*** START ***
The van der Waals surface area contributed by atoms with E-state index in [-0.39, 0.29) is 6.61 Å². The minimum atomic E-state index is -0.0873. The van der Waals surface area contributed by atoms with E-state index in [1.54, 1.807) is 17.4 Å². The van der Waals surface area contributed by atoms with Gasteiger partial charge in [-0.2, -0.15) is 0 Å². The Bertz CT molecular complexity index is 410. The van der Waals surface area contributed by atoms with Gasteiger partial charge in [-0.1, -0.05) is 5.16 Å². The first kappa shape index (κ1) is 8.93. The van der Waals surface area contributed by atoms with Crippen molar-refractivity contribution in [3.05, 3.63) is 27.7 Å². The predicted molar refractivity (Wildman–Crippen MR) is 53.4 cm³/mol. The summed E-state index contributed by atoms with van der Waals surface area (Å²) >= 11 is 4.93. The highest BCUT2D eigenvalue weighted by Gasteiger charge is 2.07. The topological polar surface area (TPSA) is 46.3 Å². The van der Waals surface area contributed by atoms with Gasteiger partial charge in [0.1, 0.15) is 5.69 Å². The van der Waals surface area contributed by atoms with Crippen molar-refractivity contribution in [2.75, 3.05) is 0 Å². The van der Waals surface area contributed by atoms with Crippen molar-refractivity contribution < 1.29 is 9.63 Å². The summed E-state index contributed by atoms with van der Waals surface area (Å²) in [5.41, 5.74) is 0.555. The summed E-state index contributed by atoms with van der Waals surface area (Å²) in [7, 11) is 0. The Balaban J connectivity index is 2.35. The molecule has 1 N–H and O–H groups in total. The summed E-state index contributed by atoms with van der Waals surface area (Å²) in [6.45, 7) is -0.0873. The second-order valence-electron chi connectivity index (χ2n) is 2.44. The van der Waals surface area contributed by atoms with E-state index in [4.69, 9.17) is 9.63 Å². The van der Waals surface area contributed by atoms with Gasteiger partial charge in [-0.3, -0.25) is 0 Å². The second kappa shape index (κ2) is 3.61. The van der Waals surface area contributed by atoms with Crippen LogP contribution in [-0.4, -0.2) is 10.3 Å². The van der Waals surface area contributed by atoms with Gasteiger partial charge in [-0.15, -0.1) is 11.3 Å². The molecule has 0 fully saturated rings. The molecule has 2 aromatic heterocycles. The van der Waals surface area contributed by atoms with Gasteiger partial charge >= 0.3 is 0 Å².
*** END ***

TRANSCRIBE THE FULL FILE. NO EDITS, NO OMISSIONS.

The van der Waals surface area contributed by atoms with E-state index in [-0.39, 0.29) is 6.61 Å². The minimum atomic E-state index is -0.0873. The van der Waals surface area contributed by atoms with E-state index in [1.54, 1.807) is 17.4 Å². The van der Waals surface area contributed by atoms with Gasteiger partial charge in [-0.2, -0.15) is 0 Å². The Bertz CT molecular complexity index is 410. The van der Waals surface area contributed by atoms with Gasteiger partial charge in [-0.1, -0.05) is 5.16 Å². The first kappa shape index (κ1) is 8.93. The van der Waals surface area contributed by atoms with Crippen molar-refractivity contribution in [3.05, 3.63) is 27.7 Å². The predicted molar refractivity (Wildman–Crippen MR) is 53.4 cm³/mol. The summed E-state index contributed by atoms with van der Waals surface area (Å²) >= 11 is 4.93. The highest BCUT2D eigenvalue weighted by Gasteiger charge is 2.07. The topological polar surface area (TPSA) is 46.3 Å². The van der Waals surface area contributed by atoms with Gasteiger partial charge in [0.1, 0.15) is 5.69 Å². The van der Waals surface area contributed by atoms with Crippen molar-refractivity contribution in [2.75, 3.05) is 0 Å². The van der Waals surface area contributed by atoms with Crippen molar-refractivity contribution < 1.29 is 9.63 Å². The summed E-state index contributed by atoms with van der Waals surface area (Å²) in [5.41, 5.74) is 0.555. The summed E-state index contributed by atoms with van der Waals surface area (Å²) in [7, 11) is 0. The Balaban J connectivity index is 2.35. The molecule has 1 N–H and O–H groups in total. The summed E-state index contributed by atoms with van der Waals surface area (Å²) in [6.45, 7) is -0.0873. The second-order valence-electron chi connectivity index (χ2n) is 2.44. The van der Waals surface area contributed by atoms with E-state index in [4.69, 9.17) is 9.63 Å². The van der Waals surface area contributed by atoms with Gasteiger partial charge in [-0.3, -0.25) is 0 Å². The second kappa shape index (κ2) is 3.61. The van der Waals surface area contributed by atoms with Crippen LogP contribution in [-0.4, -0.2) is 10.3 Å². The van der Waals surface area contributed by atoms with Gasteiger partial charge in [-0.15, -0.1) is 11.3 Å². The molecule has 0 fully saturated rings. The molecule has 2 aromatic heterocycles. The van der Waals surface area contributed by atoms with Gasteiger partial charge >= 0.3 is 0 Å².